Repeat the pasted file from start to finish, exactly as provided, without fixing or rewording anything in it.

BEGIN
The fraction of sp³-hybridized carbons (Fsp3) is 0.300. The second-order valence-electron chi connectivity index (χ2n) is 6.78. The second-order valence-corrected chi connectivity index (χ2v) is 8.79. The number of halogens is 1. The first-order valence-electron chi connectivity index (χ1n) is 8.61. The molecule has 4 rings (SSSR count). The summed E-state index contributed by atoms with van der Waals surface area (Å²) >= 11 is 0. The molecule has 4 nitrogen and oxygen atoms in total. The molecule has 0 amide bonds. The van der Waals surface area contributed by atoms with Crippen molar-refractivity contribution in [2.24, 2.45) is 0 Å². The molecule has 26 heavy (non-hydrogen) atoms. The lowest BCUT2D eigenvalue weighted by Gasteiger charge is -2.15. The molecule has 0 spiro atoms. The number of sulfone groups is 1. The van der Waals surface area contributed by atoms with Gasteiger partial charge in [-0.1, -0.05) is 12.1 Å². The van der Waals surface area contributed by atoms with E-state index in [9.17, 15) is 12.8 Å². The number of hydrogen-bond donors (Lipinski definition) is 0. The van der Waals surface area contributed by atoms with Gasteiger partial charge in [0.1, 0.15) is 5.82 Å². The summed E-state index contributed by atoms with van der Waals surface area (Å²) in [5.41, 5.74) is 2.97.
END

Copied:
The fraction of sp³-hybridized carbons (Fsp3) is 0.300. The second-order valence-electron chi connectivity index (χ2n) is 6.78. The second-order valence-corrected chi connectivity index (χ2v) is 8.79. The number of halogens is 1. The first-order valence-electron chi connectivity index (χ1n) is 8.61. The molecule has 4 rings (SSSR count). The summed E-state index contributed by atoms with van der Waals surface area (Å²) >= 11 is 0. The molecule has 4 nitrogen and oxygen atoms in total. The molecule has 0 amide bonds. The van der Waals surface area contributed by atoms with Crippen molar-refractivity contribution in [2.24, 2.45) is 0 Å². The molecule has 26 heavy (non-hydrogen) atoms. The lowest BCUT2D eigenvalue weighted by Gasteiger charge is -2.15. The molecule has 0 spiro atoms. The number of sulfone groups is 1. The van der Waals surface area contributed by atoms with Gasteiger partial charge in [-0.1, -0.05) is 12.1 Å². The van der Waals surface area contributed by atoms with E-state index in [9.17, 15) is 12.8 Å². The number of hydrogen-bond donors (Lipinski definition) is 0. The van der Waals surface area contributed by atoms with Gasteiger partial charge in [0.1, 0.15) is 5.82 Å². The summed E-state index contributed by atoms with van der Waals surface area (Å²) in [5.41, 5.74) is 2.97.